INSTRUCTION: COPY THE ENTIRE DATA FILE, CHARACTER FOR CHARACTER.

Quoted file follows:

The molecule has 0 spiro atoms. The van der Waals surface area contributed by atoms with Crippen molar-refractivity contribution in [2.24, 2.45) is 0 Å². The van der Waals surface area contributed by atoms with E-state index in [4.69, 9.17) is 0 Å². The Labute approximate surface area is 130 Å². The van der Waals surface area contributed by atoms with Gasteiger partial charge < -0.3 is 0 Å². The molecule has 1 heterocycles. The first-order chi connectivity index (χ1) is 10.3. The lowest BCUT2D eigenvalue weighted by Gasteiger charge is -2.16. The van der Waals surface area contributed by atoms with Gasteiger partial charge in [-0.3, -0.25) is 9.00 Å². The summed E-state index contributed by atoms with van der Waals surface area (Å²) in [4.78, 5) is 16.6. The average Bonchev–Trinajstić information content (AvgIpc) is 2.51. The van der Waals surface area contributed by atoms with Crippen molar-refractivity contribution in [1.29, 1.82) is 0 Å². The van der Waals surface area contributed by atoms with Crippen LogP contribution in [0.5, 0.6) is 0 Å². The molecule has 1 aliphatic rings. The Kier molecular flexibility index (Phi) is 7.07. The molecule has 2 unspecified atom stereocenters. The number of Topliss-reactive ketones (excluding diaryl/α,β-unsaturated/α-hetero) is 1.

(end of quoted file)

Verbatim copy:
The molecule has 0 spiro atoms. The van der Waals surface area contributed by atoms with Crippen molar-refractivity contribution in [2.24, 2.45) is 0 Å². The van der Waals surface area contributed by atoms with E-state index in [4.69, 9.17) is 0 Å². The Labute approximate surface area is 130 Å². The van der Waals surface area contributed by atoms with Gasteiger partial charge < -0.3 is 0 Å². The molecule has 1 heterocycles. The first-order chi connectivity index (χ1) is 10.3. The lowest BCUT2D eigenvalue weighted by Gasteiger charge is -2.16. The van der Waals surface area contributed by atoms with Gasteiger partial charge in [-0.3, -0.25) is 9.00 Å². The summed E-state index contributed by atoms with van der Waals surface area (Å²) in [4.78, 5) is 16.6. The average Bonchev–Trinajstić information content (AvgIpc) is 2.51. The van der Waals surface area contributed by atoms with Crippen molar-refractivity contribution in [1.29, 1.82) is 0 Å². The van der Waals surface area contributed by atoms with Crippen LogP contribution in [0.5, 0.6) is 0 Å². The molecule has 1 aliphatic rings. The Kier molecular flexibility index (Phi) is 7.07. The molecule has 2 unspecified atom stereocenters. The number of Topliss-reactive ketones (excluding diaryl/α,β-unsaturated/α-hetero) is 1.